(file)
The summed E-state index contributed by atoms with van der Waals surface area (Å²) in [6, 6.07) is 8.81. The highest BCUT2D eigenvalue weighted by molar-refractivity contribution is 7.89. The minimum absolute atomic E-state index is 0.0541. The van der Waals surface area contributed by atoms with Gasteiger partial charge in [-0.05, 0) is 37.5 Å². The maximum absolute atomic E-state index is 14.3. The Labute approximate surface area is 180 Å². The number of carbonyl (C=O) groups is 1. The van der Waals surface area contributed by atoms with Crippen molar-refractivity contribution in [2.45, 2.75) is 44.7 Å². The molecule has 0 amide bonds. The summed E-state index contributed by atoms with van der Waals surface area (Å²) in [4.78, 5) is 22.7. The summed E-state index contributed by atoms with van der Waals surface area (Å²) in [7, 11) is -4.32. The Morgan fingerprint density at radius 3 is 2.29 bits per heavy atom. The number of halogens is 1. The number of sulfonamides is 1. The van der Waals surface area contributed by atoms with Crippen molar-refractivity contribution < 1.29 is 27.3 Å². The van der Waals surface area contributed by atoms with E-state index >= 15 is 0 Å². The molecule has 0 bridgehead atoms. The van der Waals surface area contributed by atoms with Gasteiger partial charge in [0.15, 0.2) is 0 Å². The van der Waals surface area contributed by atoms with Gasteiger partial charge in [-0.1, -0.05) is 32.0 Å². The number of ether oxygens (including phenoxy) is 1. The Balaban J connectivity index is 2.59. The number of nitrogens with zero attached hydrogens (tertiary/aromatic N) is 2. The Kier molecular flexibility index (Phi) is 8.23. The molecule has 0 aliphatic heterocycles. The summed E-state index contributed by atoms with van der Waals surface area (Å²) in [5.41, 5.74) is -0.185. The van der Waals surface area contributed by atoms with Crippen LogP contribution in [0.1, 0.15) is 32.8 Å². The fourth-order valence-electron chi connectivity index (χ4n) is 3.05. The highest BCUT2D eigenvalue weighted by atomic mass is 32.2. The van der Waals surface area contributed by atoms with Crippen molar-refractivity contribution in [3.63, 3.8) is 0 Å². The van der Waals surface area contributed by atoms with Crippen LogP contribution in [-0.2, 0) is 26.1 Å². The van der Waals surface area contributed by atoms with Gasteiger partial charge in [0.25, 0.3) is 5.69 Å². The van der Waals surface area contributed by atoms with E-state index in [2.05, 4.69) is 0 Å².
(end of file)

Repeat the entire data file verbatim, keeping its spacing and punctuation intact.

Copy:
The summed E-state index contributed by atoms with van der Waals surface area (Å²) in [6, 6.07) is 8.81. The highest BCUT2D eigenvalue weighted by molar-refractivity contribution is 7.89. The minimum absolute atomic E-state index is 0.0541. The van der Waals surface area contributed by atoms with Gasteiger partial charge in [-0.05, 0) is 37.5 Å². The maximum absolute atomic E-state index is 14.3. The Labute approximate surface area is 180 Å². The number of carbonyl (C=O) groups is 1. The van der Waals surface area contributed by atoms with Crippen molar-refractivity contribution in [2.45, 2.75) is 44.7 Å². The molecule has 0 amide bonds. The summed E-state index contributed by atoms with van der Waals surface area (Å²) in [4.78, 5) is 22.7. The summed E-state index contributed by atoms with van der Waals surface area (Å²) in [7, 11) is -4.32. The Morgan fingerprint density at radius 3 is 2.29 bits per heavy atom. The number of halogens is 1. The number of sulfonamides is 1. The van der Waals surface area contributed by atoms with Crippen molar-refractivity contribution < 1.29 is 27.3 Å². The van der Waals surface area contributed by atoms with E-state index >= 15 is 0 Å². The molecule has 0 bridgehead atoms. The van der Waals surface area contributed by atoms with Gasteiger partial charge in [0.15, 0.2) is 0 Å². The van der Waals surface area contributed by atoms with Gasteiger partial charge in [-0.1, -0.05) is 32.0 Å². The number of ether oxygens (including phenoxy) is 1. The Balaban J connectivity index is 2.59. The number of nitrogens with zero attached hydrogens (tertiary/aromatic N) is 2. The Kier molecular flexibility index (Phi) is 8.23. The molecule has 0 aliphatic heterocycles. The summed E-state index contributed by atoms with van der Waals surface area (Å²) in [5.41, 5.74) is -0.185. The van der Waals surface area contributed by atoms with Crippen LogP contribution in [0.1, 0.15) is 32.8 Å². The fourth-order valence-electron chi connectivity index (χ4n) is 3.05. The highest BCUT2D eigenvalue weighted by atomic mass is 32.2. The van der Waals surface area contributed by atoms with Crippen molar-refractivity contribution in [3.63, 3.8) is 0 Å². The van der Waals surface area contributed by atoms with Crippen LogP contribution in [-0.2, 0) is 26.1 Å². The van der Waals surface area contributed by atoms with Gasteiger partial charge in [0.25, 0.3) is 5.69 Å². The van der Waals surface area contributed by atoms with E-state index in [2.05, 4.69) is 0 Å².